Market Overview

Weak Payrolls data spurs sell-off in Emerging Markets stocks

Friday data on the labour market were surprisingly weak. The increase in the number of new jobs by 134K has been minimal for the last 12 months. Same as a year ago, the employment rate was affected by hurricanes, leading to reductions in Services.

At the same time, the unemployment rate has decreased to 3.7%, the minimum level since 1969, and companies in the manufacturing sector added 18K jobs, continuing to increase the employment. No surprise was the rate of increase in wages, showing an increase of 0.3% per month and 2.8% yoy, as a result, the dollar lost 0.4% in the initial response, but largely played losses in the recovery of the demand for safe assets.

We should note why the 49-year lows of the unemployment rate are less important than the inexpressive increase in Employment.

Firstly, within a week, there were positive signals from other indicators that tuned the market to an even stronger report than the expected 185K growth. ADP reported an increase in private sector employment by 230 thousand, ISM noted the growth of employment indices in their surveys, weekly initial claims also felt better than expected.

Secondly, the unemployment rate is a relative figure depending on the proportion of the active labour force. And it remains under pressure due to the aging population. The unemployment rate is therefore lower as people leave the workforce.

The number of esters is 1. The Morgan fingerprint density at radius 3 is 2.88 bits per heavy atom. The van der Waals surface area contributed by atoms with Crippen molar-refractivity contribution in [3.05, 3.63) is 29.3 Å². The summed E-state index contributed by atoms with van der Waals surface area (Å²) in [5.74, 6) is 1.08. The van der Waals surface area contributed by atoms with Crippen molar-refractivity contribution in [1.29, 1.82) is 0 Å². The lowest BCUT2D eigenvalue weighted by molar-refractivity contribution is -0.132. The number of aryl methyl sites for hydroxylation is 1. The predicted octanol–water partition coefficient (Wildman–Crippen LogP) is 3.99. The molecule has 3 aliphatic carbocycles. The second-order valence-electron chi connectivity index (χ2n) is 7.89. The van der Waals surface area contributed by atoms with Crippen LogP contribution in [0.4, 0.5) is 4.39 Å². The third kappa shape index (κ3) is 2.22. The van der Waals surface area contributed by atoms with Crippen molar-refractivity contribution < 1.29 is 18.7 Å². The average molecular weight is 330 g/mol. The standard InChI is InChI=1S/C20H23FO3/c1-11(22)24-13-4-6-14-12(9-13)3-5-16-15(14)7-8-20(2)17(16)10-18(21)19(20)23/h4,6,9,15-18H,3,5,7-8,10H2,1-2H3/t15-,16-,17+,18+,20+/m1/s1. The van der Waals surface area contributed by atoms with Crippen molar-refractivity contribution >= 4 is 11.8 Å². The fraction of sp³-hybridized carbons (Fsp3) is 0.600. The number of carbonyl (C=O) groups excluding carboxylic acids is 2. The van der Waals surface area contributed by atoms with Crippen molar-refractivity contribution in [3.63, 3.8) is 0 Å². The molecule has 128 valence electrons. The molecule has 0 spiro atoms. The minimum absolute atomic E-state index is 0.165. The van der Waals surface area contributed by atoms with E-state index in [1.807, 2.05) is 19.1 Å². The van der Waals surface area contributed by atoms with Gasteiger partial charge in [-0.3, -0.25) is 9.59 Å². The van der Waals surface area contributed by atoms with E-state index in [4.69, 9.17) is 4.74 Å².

Thirdly, the number of employees looks like a stronger indicator of business activity for the markets, as it allows us to judge the growth of companies.

Weak employment growth rates have not exerted pressure on the market so much because of their weakness (we have seen much lower in previous years), but because of the hawk position of the Fed, voiced in previous days. The markets are waiting for strong increases in rates, and weak employment rates give rise the doubts whether the Fed’s plans have suppressed the economy too much.

As a result, S&P500 lost 0.6% on Friday, and at the opening of trades on Monday is reduced by another 0.1%. Chinese markets are impressively losing at the start of trades on Monday due to the return of worries around the hard landing of the Country’s economy. PBC reduced the reserve requirement rate to 100 bps, which is designed to support liquidity in the markets, but it did not save from the fall of the Shanghai Exchange Index by 3%. MSCI of the emerging markets updates 17-month lows.

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